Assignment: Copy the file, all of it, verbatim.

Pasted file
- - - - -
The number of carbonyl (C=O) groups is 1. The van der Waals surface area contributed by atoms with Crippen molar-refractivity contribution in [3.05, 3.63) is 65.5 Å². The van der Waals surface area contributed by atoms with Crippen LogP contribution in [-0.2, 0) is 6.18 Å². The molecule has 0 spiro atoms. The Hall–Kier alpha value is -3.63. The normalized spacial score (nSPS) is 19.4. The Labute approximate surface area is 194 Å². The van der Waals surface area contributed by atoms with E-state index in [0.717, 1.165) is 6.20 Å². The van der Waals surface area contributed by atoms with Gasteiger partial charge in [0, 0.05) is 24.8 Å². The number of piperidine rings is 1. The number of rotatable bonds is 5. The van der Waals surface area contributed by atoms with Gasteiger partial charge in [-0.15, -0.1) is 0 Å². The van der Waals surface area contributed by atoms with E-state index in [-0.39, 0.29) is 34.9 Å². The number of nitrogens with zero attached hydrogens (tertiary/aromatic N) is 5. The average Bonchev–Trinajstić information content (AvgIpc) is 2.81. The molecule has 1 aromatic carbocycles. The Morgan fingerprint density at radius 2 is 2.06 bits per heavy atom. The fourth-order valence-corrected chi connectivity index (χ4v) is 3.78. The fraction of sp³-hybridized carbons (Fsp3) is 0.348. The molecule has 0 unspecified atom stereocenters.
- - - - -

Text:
The number of carbonyl (C=O) groups is 1. The van der Waals surface area contributed by atoms with Crippen molar-refractivity contribution in [3.05, 3.63) is 65.5 Å². The van der Waals surface area contributed by atoms with Crippen LogP contribution in [-0.2, 0) is 6.18 Å². The molecule has 0 spiro atoms. The Hall–Kier alpha value is -3.63. The normalized spacial score (nSPS) is 19.4. The Labute approximate surface area is 194 Å². The van der Waals surface area contributed by atoms with E-state index in [0.717, 1.165) is 6.20 Å². The van der Waals surface area contributed by atoms with Gasteiger partial charge in [0, 0.05) is 24.8 Å². The number of piperidine rings is 1. The number of rotatable bonds is 5. The van der Waals surface area contributed by atoms with Gasteiger partial charge in [-0.15, -0.1) is 0 Å². The van der Waals surface area contributed by atoms with E-state index in [-0.39, 0.29) is 34.9 Å². The number of nitrogens with zero attached hydrogens (tertiary/aromatic N) is 5. The average Bonchev–Trinajstić information content (AvgIpc) is 2.81. The molecule has 1 aromatic carbocycles. The Morgan fingerprint density at radius 2 is 2.06 bits per heavy atom. The fourth-order valence-corrected chi connectivity index (χ4v) is 3.78. The fraction of sp³-hybridized carbons (Fsp3) is 0.348. The molecule has 0 unspecified atom stereocenters.